Picture 41I heard today the very sad news that Guy Stringer had died at the beginning of the month.

Guy joined Oxfam in 1969 in the specially created post of commercial director where he was responsible for the development of Oxfam’s shops and was involved in a number of important firsts, including helping to set up New Internationalist magazine,  the importing of handicrafts as a trading partnership and an early venture in large-scale recycling.

In 1983, Guy became the Director of Oxfam and held the post until 1985.

I first met Guy in 1988. I’d just started work at ActionAid as Marketing Officer and in my first week was luckily whisked off to Amsterdam to attend the International Fundraising Workshop. I knew very little and was going from introductory course to introductory course when Andy Holiday, ActionAid’s community fundraising manager, recommended I attend Guy’s presentation for senior charity directors.

I went along with the same feeling of apprehension I felt when trying to see Enter The Dragon at Lewisham Odeon when I was just 16. And was equally surprised when they let me in.

Guy then spoke about some of the issues he’d faced at Oxfam and how he’d overcome them. One story stayed with me and has helped me in a number of surprising ways over the years. As my own particular thank you to Guy, I thought it should be passed on for others to learn from.

It’s called the Russian Sled Theory…

Picture the scene. A dog sled is racing across the frozen Russian Steppes. From out of the distance comes a howling pack of wolves who have caught the scent of the sled and are in hot pursuit. Within a few minutes they are snapping at it’s rear. The driver urges his dogs to run faster but knows they can’t keep up this pace for long.From under a fur blanket he pulls out a great hunk of meat and throws it over his shoulder. The wolves stop in their tracks and fight over the piece of meat, ripping it apart until it has all been devoured. Then they look up and see that the sled has disappeared over the horizon – to safety.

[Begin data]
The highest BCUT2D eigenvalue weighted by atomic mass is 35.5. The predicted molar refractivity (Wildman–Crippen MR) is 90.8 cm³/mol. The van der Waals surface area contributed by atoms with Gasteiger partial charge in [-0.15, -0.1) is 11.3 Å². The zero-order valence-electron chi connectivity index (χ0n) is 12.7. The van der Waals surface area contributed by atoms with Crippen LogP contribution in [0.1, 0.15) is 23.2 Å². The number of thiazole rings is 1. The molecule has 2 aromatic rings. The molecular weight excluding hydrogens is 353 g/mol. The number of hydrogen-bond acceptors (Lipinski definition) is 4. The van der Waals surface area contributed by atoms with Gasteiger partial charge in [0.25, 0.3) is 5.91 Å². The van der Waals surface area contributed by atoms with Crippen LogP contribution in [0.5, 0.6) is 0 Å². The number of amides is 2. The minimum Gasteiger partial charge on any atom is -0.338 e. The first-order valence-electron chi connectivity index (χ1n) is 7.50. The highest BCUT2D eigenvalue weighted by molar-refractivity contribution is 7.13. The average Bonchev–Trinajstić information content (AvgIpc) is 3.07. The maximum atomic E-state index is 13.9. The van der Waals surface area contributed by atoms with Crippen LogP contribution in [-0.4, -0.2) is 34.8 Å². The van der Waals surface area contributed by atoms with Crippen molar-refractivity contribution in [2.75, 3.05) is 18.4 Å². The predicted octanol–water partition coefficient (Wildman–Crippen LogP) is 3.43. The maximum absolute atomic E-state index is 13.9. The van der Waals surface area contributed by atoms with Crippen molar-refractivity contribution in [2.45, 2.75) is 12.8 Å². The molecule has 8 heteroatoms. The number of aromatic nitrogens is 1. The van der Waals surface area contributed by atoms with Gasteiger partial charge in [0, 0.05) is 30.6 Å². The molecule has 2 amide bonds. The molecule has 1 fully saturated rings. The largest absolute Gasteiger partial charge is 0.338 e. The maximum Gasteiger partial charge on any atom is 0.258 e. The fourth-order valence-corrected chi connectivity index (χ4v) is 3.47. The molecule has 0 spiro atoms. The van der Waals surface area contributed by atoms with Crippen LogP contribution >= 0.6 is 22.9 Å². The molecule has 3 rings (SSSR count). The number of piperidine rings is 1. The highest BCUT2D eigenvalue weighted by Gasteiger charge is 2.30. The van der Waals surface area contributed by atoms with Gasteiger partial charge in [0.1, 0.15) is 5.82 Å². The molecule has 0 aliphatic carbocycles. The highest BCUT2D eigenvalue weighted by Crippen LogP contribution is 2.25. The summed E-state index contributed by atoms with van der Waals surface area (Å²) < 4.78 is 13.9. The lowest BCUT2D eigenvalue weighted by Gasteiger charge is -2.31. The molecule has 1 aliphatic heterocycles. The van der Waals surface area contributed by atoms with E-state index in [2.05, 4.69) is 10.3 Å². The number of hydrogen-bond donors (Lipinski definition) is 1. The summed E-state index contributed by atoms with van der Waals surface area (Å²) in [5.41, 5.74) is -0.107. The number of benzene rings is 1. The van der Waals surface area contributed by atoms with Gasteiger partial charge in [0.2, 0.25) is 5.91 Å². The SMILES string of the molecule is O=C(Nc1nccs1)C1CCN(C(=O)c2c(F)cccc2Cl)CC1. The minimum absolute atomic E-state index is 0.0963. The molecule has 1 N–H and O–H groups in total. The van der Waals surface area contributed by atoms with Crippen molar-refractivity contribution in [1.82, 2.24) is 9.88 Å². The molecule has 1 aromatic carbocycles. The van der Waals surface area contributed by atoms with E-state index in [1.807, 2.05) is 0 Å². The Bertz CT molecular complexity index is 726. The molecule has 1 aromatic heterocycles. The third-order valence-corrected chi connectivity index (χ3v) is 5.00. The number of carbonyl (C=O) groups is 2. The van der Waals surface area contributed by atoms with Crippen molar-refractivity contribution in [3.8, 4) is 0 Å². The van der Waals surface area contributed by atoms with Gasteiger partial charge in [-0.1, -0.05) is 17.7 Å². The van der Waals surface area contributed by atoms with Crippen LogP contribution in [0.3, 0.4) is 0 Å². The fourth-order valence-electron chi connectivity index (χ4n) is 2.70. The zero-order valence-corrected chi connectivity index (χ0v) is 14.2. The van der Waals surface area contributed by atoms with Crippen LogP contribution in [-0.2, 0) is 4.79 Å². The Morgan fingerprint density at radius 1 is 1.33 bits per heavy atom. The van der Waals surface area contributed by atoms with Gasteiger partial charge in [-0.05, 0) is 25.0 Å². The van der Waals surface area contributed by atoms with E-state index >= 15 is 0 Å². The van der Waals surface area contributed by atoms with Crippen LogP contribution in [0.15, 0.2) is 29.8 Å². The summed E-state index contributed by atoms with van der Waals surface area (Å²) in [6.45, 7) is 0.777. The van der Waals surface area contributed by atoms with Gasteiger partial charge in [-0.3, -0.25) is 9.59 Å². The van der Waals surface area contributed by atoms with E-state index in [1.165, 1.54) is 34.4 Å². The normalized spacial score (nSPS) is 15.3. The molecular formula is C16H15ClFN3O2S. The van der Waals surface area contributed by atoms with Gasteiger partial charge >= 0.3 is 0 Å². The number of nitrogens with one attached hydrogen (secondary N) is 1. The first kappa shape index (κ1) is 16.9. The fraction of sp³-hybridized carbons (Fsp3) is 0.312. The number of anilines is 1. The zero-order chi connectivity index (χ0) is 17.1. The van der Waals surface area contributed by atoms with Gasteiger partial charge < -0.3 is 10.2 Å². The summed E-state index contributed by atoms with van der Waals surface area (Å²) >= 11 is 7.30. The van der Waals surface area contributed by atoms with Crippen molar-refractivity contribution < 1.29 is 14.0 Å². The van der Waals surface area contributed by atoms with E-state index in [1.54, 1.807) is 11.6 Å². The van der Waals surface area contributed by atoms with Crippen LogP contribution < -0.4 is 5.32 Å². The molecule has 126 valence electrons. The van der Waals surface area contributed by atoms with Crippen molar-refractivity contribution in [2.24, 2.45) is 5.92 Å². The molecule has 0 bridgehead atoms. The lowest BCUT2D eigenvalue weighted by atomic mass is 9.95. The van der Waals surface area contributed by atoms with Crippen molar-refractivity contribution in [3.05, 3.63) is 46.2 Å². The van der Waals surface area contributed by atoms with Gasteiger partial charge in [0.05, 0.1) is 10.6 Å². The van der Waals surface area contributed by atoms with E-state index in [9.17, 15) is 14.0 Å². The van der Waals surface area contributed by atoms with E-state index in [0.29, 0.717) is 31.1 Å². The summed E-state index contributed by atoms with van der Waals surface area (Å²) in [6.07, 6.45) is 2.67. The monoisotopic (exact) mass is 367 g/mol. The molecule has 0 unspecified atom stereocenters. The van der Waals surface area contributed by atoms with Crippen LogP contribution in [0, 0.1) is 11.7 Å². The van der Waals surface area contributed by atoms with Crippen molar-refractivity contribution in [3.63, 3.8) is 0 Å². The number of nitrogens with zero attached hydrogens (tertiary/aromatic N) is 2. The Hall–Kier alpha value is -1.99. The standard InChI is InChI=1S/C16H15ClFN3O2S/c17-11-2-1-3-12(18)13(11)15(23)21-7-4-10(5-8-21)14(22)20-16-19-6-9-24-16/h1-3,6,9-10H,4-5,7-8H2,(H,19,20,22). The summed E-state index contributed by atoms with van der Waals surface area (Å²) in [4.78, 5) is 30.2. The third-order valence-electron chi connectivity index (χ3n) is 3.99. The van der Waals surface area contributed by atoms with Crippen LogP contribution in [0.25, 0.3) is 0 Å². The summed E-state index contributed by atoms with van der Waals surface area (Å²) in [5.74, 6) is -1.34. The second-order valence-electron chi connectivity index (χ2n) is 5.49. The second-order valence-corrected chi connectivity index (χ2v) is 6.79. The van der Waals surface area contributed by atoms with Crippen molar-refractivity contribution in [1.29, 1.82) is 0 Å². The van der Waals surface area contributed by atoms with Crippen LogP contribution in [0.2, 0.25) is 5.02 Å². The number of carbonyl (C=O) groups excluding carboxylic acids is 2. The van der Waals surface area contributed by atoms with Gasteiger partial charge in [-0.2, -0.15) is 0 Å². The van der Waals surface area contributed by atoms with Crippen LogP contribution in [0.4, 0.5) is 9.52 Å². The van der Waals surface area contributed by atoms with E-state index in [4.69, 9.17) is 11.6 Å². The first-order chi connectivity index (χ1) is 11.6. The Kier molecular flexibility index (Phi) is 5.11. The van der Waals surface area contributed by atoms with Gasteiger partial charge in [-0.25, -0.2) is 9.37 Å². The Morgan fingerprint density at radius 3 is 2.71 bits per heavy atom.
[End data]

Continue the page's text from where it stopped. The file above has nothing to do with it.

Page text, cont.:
For Guy, the shops were his hunk of meat.

If he had a particularly contentious issue to discuss with his trustees – such as needing the release of additional funds to tackle a problem in one of their country programmes – he would put this at the end of the meeting and just before would table an item on re-branding the shops or introducing a new line of goods.

The trustees all had an opinion on shops and a heated debate was guaranteed. Guy would let this continue as each person said their piece and put over their point of view. With time ticking by, Guy would ask for consensus and a decision would be made. He would then turn to the final item on the agenda and ask if anyone had any concerns as he thought it was a fairly simple decision to agree.

Satisfied by the fight over the shops, the trustees would quickly approve his recommendation before collecting their papers and getting ready to leave. Guy would then return to his office and implement the life-saving work that the trustees had just allowed to go ahead.

Thanks Guy. You’ll be really missed.

Update: Some of Guy’s other stories can be found on sofii.org. They are recommended reading.